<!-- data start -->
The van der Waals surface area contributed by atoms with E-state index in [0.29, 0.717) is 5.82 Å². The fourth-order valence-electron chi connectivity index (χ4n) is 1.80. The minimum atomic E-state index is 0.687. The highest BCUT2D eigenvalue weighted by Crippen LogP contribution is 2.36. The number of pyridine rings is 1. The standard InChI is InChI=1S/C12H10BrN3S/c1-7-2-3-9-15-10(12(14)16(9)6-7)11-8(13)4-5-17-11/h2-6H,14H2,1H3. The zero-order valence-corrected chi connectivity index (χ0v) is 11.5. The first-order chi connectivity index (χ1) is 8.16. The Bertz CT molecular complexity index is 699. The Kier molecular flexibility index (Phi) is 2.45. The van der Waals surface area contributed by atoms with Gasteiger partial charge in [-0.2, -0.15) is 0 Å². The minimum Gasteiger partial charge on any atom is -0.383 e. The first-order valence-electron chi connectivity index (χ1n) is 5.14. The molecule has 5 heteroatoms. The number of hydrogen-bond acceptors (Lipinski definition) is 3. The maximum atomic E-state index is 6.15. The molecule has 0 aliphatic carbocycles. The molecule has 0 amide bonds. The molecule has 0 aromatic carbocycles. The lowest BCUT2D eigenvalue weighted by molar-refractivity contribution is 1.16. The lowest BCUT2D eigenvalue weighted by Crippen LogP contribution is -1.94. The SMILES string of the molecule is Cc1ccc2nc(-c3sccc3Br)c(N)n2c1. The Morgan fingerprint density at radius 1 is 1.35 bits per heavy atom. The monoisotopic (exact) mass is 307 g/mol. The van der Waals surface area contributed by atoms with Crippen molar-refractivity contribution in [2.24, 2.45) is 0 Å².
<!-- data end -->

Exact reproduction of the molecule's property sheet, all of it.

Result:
The van der Waals surface area contributed by atoms with E-state index in [0.29, 0.717) is 5.82 Å². The fourth-order valence-electron chi connectivity index (χ4n) is 1.80. The minimum atomic E-state index is 0.687. The highest BCUT2D eigenvalue weighted by Crippen LogP contribution is 2.36. The number of pyridine rings is 1. The standard InChI is InChI=1S/C12H10BrN3S/c1-7-2-3-9-15-10(12(14)16(9)6-7)11-8(13)4-5-17-11/h2-6H,14H2,1H3. The zero-order valence-corrected chi connectivity index (χ0v) is 11.5. The first-order chi connectivity index (χ1) is 8.16. The Bertz CT molecular complexity index is 699. The Kier molecular flexibility index (Phi) is 2.45. The van der Waals surface area contributed by atoms with Gasteiger partial charge in [-0.2, -0.15) is 0 Å². The minimum Gasteiger partial charge on any atom is -0.383 e. The first-order valence-electron chi connectivity index (χ1n) is 5.14. The molecule has 5 heteroatoms. The number of hydrogen-bond acceptors (Lipinski definition) is 3. The maximum atomic E-state index is 6.15. The molecule has 0 aliphatic carbocycles. The molecule has 0 amide bonds. The molecule has 0 aromatic carbocycles. The lowest BCUT2D eigenvalue weighted by molar-refractivity contribution is 1.16. The lowest BCUT2D eigenvalue weighted by Crippen LogP contribution is -1.94. The SMILES string of the molecule is Cc1ccc2nc(-c3sccc3Br)c(N)n2c1. The Morgan fingerprint density at radius 1 is 1.35 bits per heavy atom. The monoisotopic (exact) mass is 307 g/mol. The van der Waals surface area contributed by atoms with Crippen molar-refractivity contribution in [2.24, 2.45) is 0 Å².